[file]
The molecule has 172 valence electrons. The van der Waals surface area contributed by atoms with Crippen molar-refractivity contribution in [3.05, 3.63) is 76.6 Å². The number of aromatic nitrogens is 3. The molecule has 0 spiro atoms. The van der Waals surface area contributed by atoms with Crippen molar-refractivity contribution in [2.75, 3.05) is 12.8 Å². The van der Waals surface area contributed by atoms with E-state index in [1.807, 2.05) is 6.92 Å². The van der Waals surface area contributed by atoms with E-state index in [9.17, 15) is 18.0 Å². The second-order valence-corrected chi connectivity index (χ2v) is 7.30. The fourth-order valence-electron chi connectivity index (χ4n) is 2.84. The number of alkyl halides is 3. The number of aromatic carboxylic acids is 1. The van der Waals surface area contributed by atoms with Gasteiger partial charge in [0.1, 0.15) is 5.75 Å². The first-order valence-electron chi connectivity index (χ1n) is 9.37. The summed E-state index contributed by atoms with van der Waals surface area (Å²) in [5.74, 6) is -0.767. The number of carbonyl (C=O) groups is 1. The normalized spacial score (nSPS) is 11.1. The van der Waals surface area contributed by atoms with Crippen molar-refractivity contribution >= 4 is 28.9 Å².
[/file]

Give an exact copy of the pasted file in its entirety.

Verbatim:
The molecule has 172 valence electrons. The van der Waals surface area contributed by atoms with Crippen molar-refractivity contribution in [3.05, 3.63) is 76.6 Å². The number of aromatic nitrogens is 3. The molecule has 0 spiro atoms. The van der Waals surface area contributed by atoms with Crippen molar-refractivity contribution in [2.75, 3.05) is 12.8 Å². The van der Waals surface area contributed by atoms with E-state index in [1.807, 2.05) is 6.92 Å². The van der Waals surface area contributed by atoms with E-state index in [9.17, 15) is 18.0 Å². The second-order valence-corrected chi connectivity index (χ2v) is 7.30. The fourth-order valence-electron chi connectivity index (χ4n) is 2.84. The number of alkyl halides is 3. The number of aromatic carboxylic acids is 1. The van der Waals surface area contributed by atoms with Gasteiger partial charge in [0.1, 0.15) is 5.75 Å². The first-order valence-electron chi connectivity index (χ1n) is 9.37. The summed E-state index contributed by atoms with van der Waals surface area (Å²) in [5.74, 6) is -0.767. The number of carbonyl (C=O) groups is 1. The normalized spacial score (nSPS) is 11.1. The van der Waals surface area contributed by atoms with Crippen molar-refractivity contribution >= 4 is 28.9 Å².